Category: Mobile

Nokia sees Finnish of bleak sales

Finnish network equipment maker Nokia reported a slowing rate of sales decline, saying the global networks market was showing signs of recovery.

Nokia and its rivals, Sweden’s Ericsson and China’s Huawei Technologies, have struggled in recent years as telecom operators’ demand for faster 4G mobile broadband equipment has peaked, and upgrades to next-generation 5G equipment are still years away.

Nokia said the business momentum was now improving: first-quarter network sales fell six percent from a year earlier to $5.3 billion, compared with a decline of 14 percent in the previous quarter.

Chief Executive Rajeev Suri said: “We slowed the rate of topline decline and generated healthy orders in what is typically a seasonally weak quarter for us… We saw encouraging stabilization in Mobile Networks topline… “I am optimistic about the year ahead, even if cautiously so.”

Nokia repeated that it expects its networks sales to decline in the full year, in line with the market.

Its first quarter group earnings before interest and taxes fell one percent from a year earlier to $371 million, slightly ahead of analysts’ average forecast.

Last year, Nokia bought Franco-American networks firm Alcatel-Lucent in response to industry changes, and is currently axing thousands of jobs.

That deal helped Nokia outperform rival Ericsson, which earlier this week posted a quarterly operating loss.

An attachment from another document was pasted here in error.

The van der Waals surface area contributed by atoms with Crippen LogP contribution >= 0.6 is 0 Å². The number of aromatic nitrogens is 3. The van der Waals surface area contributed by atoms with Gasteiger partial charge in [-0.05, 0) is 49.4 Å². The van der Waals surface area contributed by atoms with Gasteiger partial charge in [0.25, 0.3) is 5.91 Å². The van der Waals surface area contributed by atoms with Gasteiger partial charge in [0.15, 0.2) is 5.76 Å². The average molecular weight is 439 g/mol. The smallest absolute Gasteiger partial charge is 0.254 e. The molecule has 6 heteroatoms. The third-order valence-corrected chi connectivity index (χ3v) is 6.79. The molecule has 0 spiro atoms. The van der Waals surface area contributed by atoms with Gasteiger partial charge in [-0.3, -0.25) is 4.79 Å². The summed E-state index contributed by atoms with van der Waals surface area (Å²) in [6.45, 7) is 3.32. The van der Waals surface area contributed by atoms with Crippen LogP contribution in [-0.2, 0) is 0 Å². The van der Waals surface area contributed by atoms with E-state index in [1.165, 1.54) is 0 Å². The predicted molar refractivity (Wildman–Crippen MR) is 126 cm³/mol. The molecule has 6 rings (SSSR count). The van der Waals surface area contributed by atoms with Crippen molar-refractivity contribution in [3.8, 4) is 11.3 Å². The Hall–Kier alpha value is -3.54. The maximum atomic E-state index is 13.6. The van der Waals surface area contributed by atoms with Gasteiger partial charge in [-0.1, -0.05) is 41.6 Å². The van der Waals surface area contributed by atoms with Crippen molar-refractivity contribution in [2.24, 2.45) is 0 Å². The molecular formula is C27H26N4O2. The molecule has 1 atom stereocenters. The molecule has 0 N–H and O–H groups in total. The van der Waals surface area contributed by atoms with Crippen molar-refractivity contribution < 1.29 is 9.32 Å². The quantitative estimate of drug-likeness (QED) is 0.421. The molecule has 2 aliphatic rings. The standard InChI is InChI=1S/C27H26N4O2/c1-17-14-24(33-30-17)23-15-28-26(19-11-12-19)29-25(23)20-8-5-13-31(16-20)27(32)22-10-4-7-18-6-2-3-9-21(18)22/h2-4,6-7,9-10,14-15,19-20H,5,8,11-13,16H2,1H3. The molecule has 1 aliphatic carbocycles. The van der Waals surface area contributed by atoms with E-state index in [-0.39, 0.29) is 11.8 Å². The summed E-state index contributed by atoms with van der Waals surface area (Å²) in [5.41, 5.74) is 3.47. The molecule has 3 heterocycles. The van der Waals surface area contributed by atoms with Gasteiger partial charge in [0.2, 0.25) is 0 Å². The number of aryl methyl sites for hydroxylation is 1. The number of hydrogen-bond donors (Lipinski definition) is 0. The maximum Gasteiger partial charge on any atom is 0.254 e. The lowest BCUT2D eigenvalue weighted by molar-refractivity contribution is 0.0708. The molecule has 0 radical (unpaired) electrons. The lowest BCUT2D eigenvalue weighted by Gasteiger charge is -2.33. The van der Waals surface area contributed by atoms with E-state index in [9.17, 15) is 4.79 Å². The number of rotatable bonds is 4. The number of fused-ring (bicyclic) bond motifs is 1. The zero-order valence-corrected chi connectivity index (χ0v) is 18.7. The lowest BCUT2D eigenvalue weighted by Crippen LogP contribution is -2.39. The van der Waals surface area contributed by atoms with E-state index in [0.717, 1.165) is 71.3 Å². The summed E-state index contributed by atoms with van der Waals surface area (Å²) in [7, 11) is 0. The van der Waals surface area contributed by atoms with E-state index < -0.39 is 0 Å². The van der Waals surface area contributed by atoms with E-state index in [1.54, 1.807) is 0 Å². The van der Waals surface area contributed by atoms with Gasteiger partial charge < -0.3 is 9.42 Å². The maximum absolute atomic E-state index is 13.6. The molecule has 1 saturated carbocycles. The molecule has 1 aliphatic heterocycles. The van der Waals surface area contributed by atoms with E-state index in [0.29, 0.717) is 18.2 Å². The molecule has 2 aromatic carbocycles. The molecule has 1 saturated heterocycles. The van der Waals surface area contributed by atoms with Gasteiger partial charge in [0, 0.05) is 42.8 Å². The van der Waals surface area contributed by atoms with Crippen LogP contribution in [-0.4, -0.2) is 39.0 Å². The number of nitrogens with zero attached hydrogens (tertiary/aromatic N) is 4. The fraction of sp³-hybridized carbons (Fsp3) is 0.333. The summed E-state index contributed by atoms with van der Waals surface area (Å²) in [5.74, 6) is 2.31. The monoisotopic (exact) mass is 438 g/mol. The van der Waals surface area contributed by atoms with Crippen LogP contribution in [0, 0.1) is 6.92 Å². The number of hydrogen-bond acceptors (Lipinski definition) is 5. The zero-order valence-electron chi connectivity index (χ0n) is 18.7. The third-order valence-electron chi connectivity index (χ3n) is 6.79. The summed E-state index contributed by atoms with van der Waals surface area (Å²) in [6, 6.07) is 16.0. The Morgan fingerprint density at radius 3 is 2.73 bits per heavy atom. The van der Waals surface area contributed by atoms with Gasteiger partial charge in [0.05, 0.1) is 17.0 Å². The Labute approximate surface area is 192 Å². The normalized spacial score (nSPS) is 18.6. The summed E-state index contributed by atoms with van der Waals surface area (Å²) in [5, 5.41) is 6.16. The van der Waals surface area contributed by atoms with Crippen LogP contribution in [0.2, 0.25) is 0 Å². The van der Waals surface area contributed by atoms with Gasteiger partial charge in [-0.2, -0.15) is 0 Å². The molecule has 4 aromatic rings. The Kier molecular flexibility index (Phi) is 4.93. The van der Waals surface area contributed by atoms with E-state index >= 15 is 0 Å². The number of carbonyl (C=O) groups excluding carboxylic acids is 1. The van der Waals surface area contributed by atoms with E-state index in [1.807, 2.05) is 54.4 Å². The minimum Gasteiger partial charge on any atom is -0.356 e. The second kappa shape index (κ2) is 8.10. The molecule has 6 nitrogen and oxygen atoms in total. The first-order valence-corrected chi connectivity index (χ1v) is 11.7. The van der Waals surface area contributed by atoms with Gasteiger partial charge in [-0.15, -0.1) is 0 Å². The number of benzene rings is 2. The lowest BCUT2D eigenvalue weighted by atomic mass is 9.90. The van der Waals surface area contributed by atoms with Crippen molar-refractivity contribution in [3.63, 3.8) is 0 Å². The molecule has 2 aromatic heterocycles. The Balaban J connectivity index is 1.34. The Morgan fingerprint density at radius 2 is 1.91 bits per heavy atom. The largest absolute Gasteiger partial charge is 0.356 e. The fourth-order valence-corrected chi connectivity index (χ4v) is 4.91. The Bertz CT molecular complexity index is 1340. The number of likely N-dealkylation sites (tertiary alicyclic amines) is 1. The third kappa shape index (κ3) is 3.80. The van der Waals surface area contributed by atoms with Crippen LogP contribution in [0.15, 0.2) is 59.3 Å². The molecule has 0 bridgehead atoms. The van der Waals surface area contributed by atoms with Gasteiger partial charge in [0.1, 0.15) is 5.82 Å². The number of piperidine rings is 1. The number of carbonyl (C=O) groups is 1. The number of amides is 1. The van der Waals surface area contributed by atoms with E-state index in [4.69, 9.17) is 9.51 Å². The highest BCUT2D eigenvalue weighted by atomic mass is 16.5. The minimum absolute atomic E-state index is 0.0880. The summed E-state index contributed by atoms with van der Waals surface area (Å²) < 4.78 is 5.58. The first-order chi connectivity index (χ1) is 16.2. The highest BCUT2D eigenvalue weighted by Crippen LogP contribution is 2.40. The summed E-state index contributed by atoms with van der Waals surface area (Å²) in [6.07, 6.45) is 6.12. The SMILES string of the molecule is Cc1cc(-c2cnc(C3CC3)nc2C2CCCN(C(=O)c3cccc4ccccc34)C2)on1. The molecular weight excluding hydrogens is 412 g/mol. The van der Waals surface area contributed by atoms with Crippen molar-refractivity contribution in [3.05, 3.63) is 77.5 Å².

Ericsson does worse than expected

Swedish Mobile telecom equipment maker Ericsson has shocked the cocaine nose jobs of Wall Street by posting a a slightly bigger than expected first-quarter operating loss.

The outfit said that the current miserable industry trends and business mix in mobile broadband from 2016 were expected to prevail in 2017.

Sweden’s Ericsson posted an operating loss of $1.4 billion as previously announced provisions, write-downs and restructuring costs pushed it deeper into the red.

All this compared to a modest profit in the year-ago quarter and was just below what Wall Street had expected.

Sales at Ericsson, one of the top global mobile networks equipment makers, were $5.23 billion, below a consensus forecast of $5.34 billion, while the gross margin came in at 13.9 percent compared to the 17.9 percent seen by analysts.

Oak Ridge boffins work out how to dry their clothes

Boffins at Oak Ridge National Laboratory in Tennessee are worried what they will use to dry their clothes when their mothers can’t manage anymore.

A team has come up with a dryer that could make doing laundry much quicker which is five times more energy efficient than most conventional dryers.

It does not matter if you have not done any washing for a couple of months because the drier can do a large load of clothes in about half the time.

Instead of using heat the way most dryers do, the ultrasonic dryer relies on high-frequency vibrations.

Devices called green transducers convert electricity into vibrations, shaking the water from clothes. The scientists say that this method will allow a medium load of laundry to dry in 20 minutes, which is significantly less time than the average 50 minutes it takes in many heat-based machines.